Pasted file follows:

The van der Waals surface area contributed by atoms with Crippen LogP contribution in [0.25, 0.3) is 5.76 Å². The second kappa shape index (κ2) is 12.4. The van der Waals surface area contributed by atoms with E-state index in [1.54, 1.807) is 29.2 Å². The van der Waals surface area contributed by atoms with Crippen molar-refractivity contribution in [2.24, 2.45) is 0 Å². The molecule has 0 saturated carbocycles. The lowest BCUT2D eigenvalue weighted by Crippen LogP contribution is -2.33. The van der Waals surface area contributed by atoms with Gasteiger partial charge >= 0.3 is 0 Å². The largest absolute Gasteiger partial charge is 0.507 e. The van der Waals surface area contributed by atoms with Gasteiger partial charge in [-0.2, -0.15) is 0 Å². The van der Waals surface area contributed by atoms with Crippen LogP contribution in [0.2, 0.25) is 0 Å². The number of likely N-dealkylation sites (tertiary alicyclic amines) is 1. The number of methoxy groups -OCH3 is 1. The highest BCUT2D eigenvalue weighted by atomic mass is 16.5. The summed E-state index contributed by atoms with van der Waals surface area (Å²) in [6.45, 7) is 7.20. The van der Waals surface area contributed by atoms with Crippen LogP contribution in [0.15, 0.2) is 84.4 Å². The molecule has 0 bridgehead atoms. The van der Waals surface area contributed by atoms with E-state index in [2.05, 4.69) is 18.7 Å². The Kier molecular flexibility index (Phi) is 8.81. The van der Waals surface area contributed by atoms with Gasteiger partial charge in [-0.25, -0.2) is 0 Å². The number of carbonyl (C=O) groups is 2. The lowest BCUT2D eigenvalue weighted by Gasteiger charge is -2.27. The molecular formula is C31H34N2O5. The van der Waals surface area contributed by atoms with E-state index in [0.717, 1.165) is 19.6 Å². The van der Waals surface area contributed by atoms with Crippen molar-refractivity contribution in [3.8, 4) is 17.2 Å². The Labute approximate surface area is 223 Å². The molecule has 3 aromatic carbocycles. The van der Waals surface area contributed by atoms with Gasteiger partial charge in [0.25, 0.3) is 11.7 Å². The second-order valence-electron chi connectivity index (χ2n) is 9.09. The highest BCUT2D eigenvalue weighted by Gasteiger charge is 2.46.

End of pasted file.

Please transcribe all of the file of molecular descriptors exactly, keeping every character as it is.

The van der Waals surface area contributed by atoms with Crippen LogP contribution in [0.25, 0.3) is 5.76 Å². The second kappa shape index (κ2) is 12.4. The van der Waals surface area contributed by atoms with E-state index in [1.54, 1.807) is 29.2 Å². The van der Waals surface area contributed by atoms with Crippen molar-refractivity contribution in [2.24, 2.45) is 0 Å². The molecule has 0 saturated carbocycles. The lowest BCUT2D eigenvalue weighted by Crippen LogP contribution is -2.33. The van der Waals surface area contributed by atoms with Gasteiger partial charge >= 0.3 is 0 Å². The largest absolute Gasteiger partial charge is 0.507 e. The van der Waals surface area contributed by atoms with Gasteiger partial charge in [-0.2, -0.15) is 0 Å². The van der Waals surface area contributed by atoms with Crippen LogP contribution in [0.2, 0.25) is 0 Å². The number of likely N-dealkylation sites (tertiary alicyclic amines) is 1. The number of methoxy groups -OCH3 is 1. The highest BCUT2D eigenvalue weighted by atomic mass is 16.5. The summed E-state index contributed by atoms with van der Waals surface area (Å²) in [6.45, 7) is 7.20. The van der Waals surface area contributed by atoms with Crippen LogP contribution in [0.15, 0.2) is 84.4 Å². The molecule has 0 bridgehead atoms. The van der Waals surface area contributed by atoms with E-state index in [2.05, 4.69) is 18.7 Å². The Kier molecular flexibility index (Phi) is 8.81. The van der Waals surface area contributed by atoms with Gasteiger partial charge in [-0.25, -0.2) is 0 Å². The number of carbonyl (C=O) groups is 2. The lowest BCUT2D eigenvalue weighted by Gasteiger charge is -2.27. The molecular formula is C31H34N2O5. The van der Waals surface area contributed by atoms with E-state index in [0.717, 1.165) is 19.6 Å². The van der Waals surface area contributed by atoms with Crippen molar-refractivity contribution in [3.8, 4) is 17.2 Å². The Labute approximate surface area is 223 Å². The molecule has 3 aromatic carbocycles. The van der Waals surface area contributed by atoms with Gasteiger partial charge in [0.25, 0.3) is 11.7 Å². The second-order valence-electron chi connectivity index (χ2n) is 9.09. The highest BCUT2D eigenvalue weighted by Gasteiger charge is 2.46.